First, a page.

Often times people ask for advice after they are in a trade, and my answer is always the same. What was your plan when you entered the trade? I think the most frustrating answer I get is "to make money". The desire to make money might be why we trade, but it is not a trade plan. Here are 4 themes to consider when designing and defining your trade parameters.

Time frame. I know many people don't consider the number of candles in a pattern, but doing so allows you to give yourself an idea of how long a trade might take to play out. This will help you stay in the trade through consolidation and stick to the trade as long as it meets the criteria. You already have allotted that money for a given amount of time, and you set your expectations accordingly. It also helps you to cut a trade that is not working, because the time frame with which you created the plan no longer applies, and perhaps that negates your setup, or would cause you to reconsider your trade parameters. Afterall dead money is not money working for you. Thinking about the time frame of your trade will allow you to differentiate between a dead trade, and a trade that is still developing.

The style of trade and exit plan. A good example of style differences in a trade would be playing into a lower high vs playing for a breakout. One leaves room for bigger moves, one is a clear play where you have a pretty defined reward. Oftentimes people will initiate a trade without really thinking about the exit, and just hoping it goes up. Then it hits a lower high, they fail to take profit and the trade comes down and reverses. This can be very frustrating, but if we can define the likely exit first, them we can be ready to execute an exit appropriately rather than resorting to hoping for a breakout continuation.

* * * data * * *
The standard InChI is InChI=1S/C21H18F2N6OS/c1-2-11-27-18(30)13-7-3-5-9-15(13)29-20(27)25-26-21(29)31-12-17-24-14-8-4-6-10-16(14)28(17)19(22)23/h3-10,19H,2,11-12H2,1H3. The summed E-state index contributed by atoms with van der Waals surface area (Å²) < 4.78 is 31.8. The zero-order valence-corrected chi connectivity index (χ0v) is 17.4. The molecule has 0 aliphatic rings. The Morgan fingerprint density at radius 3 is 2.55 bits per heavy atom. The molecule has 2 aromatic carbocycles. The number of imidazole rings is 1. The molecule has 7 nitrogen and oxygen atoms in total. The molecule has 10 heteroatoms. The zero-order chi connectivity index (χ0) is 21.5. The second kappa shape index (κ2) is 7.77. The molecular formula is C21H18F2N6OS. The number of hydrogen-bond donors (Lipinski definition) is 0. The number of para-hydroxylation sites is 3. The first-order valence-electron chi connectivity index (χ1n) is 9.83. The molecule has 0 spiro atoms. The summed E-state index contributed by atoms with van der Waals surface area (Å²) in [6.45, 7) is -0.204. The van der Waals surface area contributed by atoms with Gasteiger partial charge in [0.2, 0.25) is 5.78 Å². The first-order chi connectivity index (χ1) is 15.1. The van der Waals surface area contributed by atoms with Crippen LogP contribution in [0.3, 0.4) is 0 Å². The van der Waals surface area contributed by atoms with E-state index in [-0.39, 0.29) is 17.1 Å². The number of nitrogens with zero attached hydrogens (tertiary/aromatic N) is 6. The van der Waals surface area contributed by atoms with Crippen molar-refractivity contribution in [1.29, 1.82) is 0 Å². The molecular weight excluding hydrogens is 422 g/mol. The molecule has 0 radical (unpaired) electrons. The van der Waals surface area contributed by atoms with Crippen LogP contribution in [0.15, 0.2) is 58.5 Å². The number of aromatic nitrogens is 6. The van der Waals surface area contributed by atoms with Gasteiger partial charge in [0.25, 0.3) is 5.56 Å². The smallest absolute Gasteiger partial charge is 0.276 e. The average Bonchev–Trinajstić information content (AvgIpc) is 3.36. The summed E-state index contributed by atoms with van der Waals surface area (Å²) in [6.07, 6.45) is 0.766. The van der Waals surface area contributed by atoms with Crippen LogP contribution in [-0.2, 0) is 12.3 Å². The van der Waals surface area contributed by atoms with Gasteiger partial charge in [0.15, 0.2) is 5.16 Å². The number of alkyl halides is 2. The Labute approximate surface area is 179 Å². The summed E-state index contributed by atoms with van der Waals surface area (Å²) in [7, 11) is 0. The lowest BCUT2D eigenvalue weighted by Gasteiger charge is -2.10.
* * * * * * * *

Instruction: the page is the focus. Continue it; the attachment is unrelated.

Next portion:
What are the red flags that would affect the likelihood of your trade playing out? It's easy to get stubborn in a trade wanting it to achieve its target, but the market is constantly changing, and we have to use the information we have at the time we have it. This sometimes means we have to adjust if there are red flags. An example would be looking for a daily higher low to make a bullish entry on an uptrending ticker. It is approaching your buy zone when the company releases negative news. This may or may not change your overall trade plan, but it is necessary to consider if that will cause the stock to go straight into weekly consolidation rather than resuming it's uptrend, and to incorporate the new information into your plan to see if it still fits your thesis or not. Ultimately price action will remain first and foremost most important.

Your fundamental beliefs. Stocks can go up 400% from 5 dollars or from 20 dollars. The difference here would be that if a stock dropped from your entry of 20to 5, you need that 400% gain just to breakeven. Even if you believe in the long-term health and potential of a company, growth will happen from market acceptable prices, not from any price that seems cheap. When planning longer term investing, it is important to consider the technicals and price acceptance rather than just prices that look cheaper than they were on a stock you believe in.